# NCERT Solutions for Class 9 Social Science Economics Chapter 2 People as Resource

These NCERT Solutions for Class 9 Social Science Economics Chapter 2 People as Resource Questions and Answers are prepared by our highly skilled subject experts to help students while preparing for their exams.

## People as Resource NCERT Solutions for Class 9 Social Science Economics Chapter 2

### Class 9 Economics Chapter 2 People as Resource InText Questions and Answers

Lets’s Discuss, NCERT Textbook Page 17

Question 1.
Looking at the photograph can you explain how a doctor, a teacher, engineer, and a tailor are an asset to the economy?

These people provide different services to the people of the country. A doctor treats the patients, a teacher gives education to the children and plays a valuable role in moulding them into good citizens, an engineer, a tailor, and many other people in different professions serve the society and the country in their own way. Therefore, they are an asset to the economy of the nation.

Lets’s Discuss, NCERT Textbook Page 18

Question 2.
Do you notice any difference between the two friends? What are those?
Story of Sakal
There were two friends Vilas and Sakal living in the same village Semapur. Sakal was a twelve-year-old boy. His mother Sheela looked after domestic chores. His father Buta Chaudhary worked in an agricultural field. Sakal helped his mother with domestic chores. He also looked after his younger brother Jeetu and sister Seetu. His uncle Shyam had passed the matriculation examination, but, was sitting idle in the house as he had no job. Buta and Sheela were eager to teach Sakal. They forced him to join the village school which he soon joined.

He started studying and completed his higher secondary examination. His father persuaded him to continue his studies. He raised a loan for Sakal to study a vocational course in computers. Sakal was meritorious and interested in studies from the beginning. With great vigour and enthusiasm, he completed his course. After some time he got a job in a private firm. He even designed a new kind of software. This software helped him increase the sale of the firm. His boss acknowledged his services and rewarded him with a promotion.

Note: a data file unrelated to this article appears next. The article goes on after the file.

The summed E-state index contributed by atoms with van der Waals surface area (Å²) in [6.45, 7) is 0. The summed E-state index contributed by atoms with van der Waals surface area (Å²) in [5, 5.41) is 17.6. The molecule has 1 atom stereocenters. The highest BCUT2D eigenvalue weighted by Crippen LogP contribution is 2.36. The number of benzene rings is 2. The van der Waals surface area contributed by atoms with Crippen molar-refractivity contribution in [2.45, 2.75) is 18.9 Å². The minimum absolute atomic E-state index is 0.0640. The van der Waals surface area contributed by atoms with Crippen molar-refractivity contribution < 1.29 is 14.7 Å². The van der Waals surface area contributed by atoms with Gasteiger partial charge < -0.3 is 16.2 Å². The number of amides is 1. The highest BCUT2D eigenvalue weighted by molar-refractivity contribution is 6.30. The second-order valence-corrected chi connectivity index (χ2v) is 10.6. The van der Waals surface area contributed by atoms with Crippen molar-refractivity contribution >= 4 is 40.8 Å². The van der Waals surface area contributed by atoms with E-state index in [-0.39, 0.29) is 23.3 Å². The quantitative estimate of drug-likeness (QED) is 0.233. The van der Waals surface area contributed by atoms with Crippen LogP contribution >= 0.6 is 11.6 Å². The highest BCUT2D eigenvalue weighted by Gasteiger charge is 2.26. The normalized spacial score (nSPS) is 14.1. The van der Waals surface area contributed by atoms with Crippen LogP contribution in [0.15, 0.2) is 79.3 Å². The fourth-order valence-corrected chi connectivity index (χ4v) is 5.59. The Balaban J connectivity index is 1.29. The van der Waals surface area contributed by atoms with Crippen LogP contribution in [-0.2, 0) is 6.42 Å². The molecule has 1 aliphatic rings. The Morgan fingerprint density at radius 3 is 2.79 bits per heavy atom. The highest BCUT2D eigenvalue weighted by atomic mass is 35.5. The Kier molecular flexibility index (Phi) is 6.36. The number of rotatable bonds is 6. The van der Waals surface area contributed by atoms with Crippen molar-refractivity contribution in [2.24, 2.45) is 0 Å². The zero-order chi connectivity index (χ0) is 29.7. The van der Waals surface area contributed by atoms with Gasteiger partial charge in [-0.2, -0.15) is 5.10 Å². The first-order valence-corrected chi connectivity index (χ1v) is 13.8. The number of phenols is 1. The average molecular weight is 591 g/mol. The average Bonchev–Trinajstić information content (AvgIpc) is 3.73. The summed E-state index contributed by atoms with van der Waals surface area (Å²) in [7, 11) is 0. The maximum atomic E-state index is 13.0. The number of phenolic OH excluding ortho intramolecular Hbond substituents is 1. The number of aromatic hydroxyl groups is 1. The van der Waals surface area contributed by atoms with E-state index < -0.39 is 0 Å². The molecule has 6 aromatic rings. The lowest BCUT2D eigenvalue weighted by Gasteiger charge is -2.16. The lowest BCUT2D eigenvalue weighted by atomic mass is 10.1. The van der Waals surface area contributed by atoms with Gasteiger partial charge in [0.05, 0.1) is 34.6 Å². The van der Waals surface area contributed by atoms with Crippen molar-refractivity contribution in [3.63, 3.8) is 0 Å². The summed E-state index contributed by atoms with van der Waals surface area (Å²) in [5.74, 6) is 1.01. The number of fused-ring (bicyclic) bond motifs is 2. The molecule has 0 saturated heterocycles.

Story of Vilas
Vilas was an eleven-year-old boy residing in the same village as Sakal. Vilas’s father Mahesh was a fisherman. His father passed away when he was only two years old. His mother Geeta sold fish to earn money to feed the family. She bought fish from the landowner’s pond and sold it in the nearby mandi. She could earn only Rs 150 a day by selling fish. Vilas became a patient of arthritis. His mother could not afford to take him to the doctor. He could not go to school either. He was not interested in studies. He helped his mother in cooking and also looked after his younger brother Mohan. After some time his mother fell sick and there was no one to look after her. There was no one in the family to support them. Vilas, too, was forced to sell fish in the same village. He like his mother earned only a meager income.

• Vilas had lost his father at his early age whereas Sakai was living with his parents.
• Sakai was interested in studies and went to school but Vilas was too poor to go to school.
• Sakai completed a course in computers and got a nice job in a private firm whereas Vilas remained illiterate and so never got any proper employment. He sold fish in the village market and earned a meager income.
• Since Sakai earned a good income, he was able to improve his family’s condition but Vilas could not do so. He and his family were bound to live in extreme poverty.

Lets’s Discuss, NCERT Textbook Page 21

Question 3.
Study the graph given below and answer the following questions:

Source: Economic Survey, 2012.
1. Has the literacy rates of the population increased since 1951?
2. In which year India has the highest literacy rates?
3. Why literacy rate is high among the males of India?
4. Why are women less educated than men?
5. How would you calculate literacy in India?
1. Yes, the literacy rates of the population have increased since 1951. It was 18% in 1951. The figure rose to 74% in 2010-2011.
2. India has the highest literacy rate in 2011.
3. It is because, in our country, men’s education is considered more important than women’s.
4. India is a country where males dominate. They are given all privileges and are always seen at the forefront. Hence, their education is considered of utmost importance whereas women’s education is undermined. This is the reason why women are less educated than men.
5. The literacy rate can be calculated on the basis of the number of literate people divided by the population multiplied by 100. This formula is expressed in the following way;